=== Troopers Hill, Work, Rest & Play ===
Lots of people have memories of Troopers Hill and the surrounding area.
Many people have said they enjoyed playing on Troopers Hill as children. Some say with a smile that they used to go there when they were 'courting'.
We are very pleased to be able to post some of these memories via this website.
Troopers Hill is in Crews Hole in the south of the St George area of Bristol.
St George became an Ecclesiastical parish in 1751, a Civil Parish in 1784 and became part of Bristol in 1897. Crews Hole and later St Anne's on the other side of the river was an industrial area until the 1980s. The main employers, after copper smelting stopped in the early 1800s. were Butlers Tar Works, Lysaghts, the Cotton Factory, the Board Mills and various chemical works of which the largest was Netham.
12 Communities 1 Bristol
Troopers Hill features in the St George edition of this series of local oral history podcasts by Marcus Smith. Contributors: Alice Homewood, Sabine Groven and Richard Wheeler.
Rob talks about Elizabeth Emra; Steve shares his memories of the Hill; Rob & Susan along with Rupert Higgins talk about the importance of the Hill for wildlife and Christina shares her memories of the fire that spread across the Hill in 1995.
BCfm in partnership with Bristol 24/7, Bristol Museums, Bristol Archives, UWE Bristol and funded by The National Lottery Heritage Fund.
More of 12 Communities 1 Bristol >>
Elizabeth Emra, or 'Little Elizabeth', was the author of 'Scenes in our
Parish' the first part of which was published in 1830 and the second in 1832.
Elizabeth's father was
John Emra, vicar at St George Church and she described herself as 'A Country Parson's Daughter'. You can read a brief description of her life and some quotes from her book via the link below:
Tom Fry was born in 1902 and used to live on Air Balloon Rd. This document was hand written and included several sketches, it was lent to us by Raymond Holland.
One of our members kindly typed this document up for us and Tom's family have said that they are happy for the document to be published being sure that that is what Tom would have wanted.
Memories of Troopers Hill, Crews Hole, Conham & Hanham by Tom Fry (3MB)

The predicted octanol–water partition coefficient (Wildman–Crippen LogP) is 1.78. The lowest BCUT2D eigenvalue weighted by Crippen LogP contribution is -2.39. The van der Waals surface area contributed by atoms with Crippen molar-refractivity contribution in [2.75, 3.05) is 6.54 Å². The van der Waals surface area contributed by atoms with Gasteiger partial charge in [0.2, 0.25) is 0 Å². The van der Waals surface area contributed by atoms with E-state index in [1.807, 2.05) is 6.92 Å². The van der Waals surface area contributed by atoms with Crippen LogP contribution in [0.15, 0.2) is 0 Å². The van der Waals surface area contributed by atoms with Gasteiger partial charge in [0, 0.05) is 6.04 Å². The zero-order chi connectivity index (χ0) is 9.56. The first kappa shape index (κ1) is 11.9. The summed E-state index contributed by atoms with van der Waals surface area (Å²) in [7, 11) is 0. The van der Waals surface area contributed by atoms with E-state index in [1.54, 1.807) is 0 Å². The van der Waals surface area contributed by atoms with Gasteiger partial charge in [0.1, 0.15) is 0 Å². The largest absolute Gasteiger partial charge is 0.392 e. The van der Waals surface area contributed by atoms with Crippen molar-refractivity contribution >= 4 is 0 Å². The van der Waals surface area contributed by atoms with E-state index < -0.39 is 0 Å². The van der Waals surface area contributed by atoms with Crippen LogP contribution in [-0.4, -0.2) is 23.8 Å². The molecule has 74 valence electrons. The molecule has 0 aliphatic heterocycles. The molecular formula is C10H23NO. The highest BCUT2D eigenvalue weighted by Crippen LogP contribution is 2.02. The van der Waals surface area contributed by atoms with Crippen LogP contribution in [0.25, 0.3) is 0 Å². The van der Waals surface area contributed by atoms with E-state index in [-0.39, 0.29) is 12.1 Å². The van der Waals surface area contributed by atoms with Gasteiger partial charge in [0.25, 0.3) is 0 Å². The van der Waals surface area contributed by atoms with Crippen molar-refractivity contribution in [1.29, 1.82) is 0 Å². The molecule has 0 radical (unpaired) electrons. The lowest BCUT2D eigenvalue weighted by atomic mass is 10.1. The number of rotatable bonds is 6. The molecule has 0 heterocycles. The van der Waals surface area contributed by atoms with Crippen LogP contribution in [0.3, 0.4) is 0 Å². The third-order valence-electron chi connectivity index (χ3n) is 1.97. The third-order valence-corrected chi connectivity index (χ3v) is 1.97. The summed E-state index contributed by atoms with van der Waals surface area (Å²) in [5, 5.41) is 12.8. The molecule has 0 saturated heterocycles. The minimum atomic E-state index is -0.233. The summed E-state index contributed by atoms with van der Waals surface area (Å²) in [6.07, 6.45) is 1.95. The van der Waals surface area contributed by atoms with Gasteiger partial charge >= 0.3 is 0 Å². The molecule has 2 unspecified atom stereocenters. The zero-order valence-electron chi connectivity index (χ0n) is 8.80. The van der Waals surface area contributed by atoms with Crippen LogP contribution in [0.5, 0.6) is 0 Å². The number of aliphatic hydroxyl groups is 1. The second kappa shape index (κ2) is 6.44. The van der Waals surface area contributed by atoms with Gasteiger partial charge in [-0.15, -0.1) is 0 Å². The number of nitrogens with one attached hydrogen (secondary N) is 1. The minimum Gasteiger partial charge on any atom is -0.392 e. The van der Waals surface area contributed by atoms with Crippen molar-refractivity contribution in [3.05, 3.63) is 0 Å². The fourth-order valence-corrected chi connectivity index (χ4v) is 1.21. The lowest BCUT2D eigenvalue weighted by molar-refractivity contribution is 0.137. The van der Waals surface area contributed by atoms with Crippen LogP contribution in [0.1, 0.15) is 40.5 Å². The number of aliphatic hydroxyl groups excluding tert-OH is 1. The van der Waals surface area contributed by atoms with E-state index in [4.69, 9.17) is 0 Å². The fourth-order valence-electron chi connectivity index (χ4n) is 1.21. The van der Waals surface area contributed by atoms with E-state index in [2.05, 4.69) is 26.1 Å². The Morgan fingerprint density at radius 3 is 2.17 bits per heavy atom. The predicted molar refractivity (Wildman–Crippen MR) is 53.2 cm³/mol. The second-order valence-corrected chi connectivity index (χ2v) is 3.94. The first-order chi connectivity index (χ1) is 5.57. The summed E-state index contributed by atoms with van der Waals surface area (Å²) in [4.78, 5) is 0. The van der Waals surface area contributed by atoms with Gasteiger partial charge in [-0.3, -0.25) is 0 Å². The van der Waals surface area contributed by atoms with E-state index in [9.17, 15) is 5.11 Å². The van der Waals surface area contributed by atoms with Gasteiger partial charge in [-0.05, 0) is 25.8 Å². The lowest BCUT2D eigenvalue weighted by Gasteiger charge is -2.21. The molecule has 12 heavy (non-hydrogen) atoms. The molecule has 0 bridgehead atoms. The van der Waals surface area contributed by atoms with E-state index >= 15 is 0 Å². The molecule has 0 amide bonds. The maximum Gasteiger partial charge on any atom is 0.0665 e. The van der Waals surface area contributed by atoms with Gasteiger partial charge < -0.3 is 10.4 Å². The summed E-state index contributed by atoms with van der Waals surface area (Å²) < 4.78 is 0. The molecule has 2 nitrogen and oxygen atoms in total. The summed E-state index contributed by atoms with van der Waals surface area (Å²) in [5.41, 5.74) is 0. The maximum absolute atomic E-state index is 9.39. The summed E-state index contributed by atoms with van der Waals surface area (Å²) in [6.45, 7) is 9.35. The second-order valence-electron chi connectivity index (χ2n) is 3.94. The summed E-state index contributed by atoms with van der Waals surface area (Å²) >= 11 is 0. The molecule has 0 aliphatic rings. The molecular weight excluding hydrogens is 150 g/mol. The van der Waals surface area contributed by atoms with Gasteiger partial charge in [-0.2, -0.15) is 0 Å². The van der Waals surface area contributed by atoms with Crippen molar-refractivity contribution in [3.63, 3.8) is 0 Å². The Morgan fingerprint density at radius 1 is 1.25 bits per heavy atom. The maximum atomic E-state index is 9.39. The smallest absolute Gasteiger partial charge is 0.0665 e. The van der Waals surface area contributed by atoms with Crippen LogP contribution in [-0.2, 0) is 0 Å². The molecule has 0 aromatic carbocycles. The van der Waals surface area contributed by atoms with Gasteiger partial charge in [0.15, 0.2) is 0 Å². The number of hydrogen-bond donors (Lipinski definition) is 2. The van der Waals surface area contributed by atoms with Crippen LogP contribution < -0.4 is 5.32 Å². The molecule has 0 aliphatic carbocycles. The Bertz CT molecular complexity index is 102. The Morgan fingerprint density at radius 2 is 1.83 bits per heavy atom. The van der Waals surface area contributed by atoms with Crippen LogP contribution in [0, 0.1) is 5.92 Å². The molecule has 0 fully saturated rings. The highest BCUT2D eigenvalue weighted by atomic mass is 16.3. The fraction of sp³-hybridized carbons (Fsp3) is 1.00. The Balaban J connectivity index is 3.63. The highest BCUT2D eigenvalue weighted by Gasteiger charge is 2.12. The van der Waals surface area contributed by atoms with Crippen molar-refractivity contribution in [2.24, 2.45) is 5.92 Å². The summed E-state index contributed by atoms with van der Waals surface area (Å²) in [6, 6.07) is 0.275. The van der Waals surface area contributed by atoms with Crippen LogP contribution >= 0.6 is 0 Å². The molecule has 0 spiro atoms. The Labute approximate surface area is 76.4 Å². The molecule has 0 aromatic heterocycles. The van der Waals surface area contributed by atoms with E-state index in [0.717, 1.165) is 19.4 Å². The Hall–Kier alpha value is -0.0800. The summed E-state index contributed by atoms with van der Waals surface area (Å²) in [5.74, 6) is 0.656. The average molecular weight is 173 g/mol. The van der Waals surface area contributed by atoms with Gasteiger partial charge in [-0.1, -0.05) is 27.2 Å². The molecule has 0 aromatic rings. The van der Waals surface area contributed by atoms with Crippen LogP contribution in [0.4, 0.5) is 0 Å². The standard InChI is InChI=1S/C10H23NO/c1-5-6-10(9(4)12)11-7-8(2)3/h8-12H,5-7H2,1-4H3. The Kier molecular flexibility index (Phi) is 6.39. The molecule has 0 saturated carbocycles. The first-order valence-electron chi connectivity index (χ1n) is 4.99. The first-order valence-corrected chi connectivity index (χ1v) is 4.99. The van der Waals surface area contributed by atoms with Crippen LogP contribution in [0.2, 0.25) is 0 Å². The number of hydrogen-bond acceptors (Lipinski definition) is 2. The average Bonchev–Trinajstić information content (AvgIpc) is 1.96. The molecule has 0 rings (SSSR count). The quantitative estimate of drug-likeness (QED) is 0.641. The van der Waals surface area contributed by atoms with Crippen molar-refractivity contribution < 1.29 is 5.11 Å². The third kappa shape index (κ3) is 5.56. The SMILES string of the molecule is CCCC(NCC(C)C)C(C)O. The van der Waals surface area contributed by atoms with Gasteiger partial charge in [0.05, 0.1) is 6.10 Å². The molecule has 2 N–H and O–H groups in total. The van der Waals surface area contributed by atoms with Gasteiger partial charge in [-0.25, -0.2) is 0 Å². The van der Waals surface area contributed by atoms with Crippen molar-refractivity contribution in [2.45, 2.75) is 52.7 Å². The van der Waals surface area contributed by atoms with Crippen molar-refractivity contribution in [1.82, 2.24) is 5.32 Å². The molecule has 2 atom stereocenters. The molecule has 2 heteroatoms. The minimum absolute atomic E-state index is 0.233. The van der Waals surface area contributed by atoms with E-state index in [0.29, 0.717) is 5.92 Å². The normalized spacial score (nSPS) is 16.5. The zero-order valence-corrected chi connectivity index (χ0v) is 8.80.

A second set of memories is from David Hurt who used to live in St George. Extracts from his account 'Bristol as I knew it' can also be downloaded.
Extracts from 'Bristol as I knew it' by David Hurt
Keith, who worked at Gingell's butchers, shared his memories in the Spring 2014 edition of 'The Hill' our Newsletter.
The Hill Spring 2014 - Memories of Troopers Hill - Keith James (see p3)
St Anne's - New Bristlington
The area now known as St Anne's Park was originally known as New Brislington, much of this area was farm land until the late 1800s and early 1900s. It gradually became more built up built up and the Board Mills were established by the river in 1913.
This document has memories of the area from the 1890s / 1900s; it was produced as part of a project at St Anne's Junior School and found during the move to Wicklea Academy in 2015. A copy was passed to us for inclusion on this website by Alex Harries in January 2021.
The first page is a letter from Harry Tinzel (possibly Finzel) dated December 1967, the remaining 35 pages are the recollections of AH Jenkins, dated June 1961.
We belive the documents were typed from an original manuscript. As such there are some typos, notably the 'Cotton Factory' is sometimes refered to as the 'Bottom Factory'. In reading the document, you might find it useful to look at the 1900s map of the area on the Council's mapping system, especially as some of the road names have changed.
Memories of New Brislington
Homes & Buildings in Crews Hole
As people tell us their memories we are gradually finding out more and more about the people who used to live and work around Troopers Hill and wherethey lived. Many of the same surnames keep comming up, these are the surnames of the inhabitants of Crews Hole and Conham listed in the 1881 Census.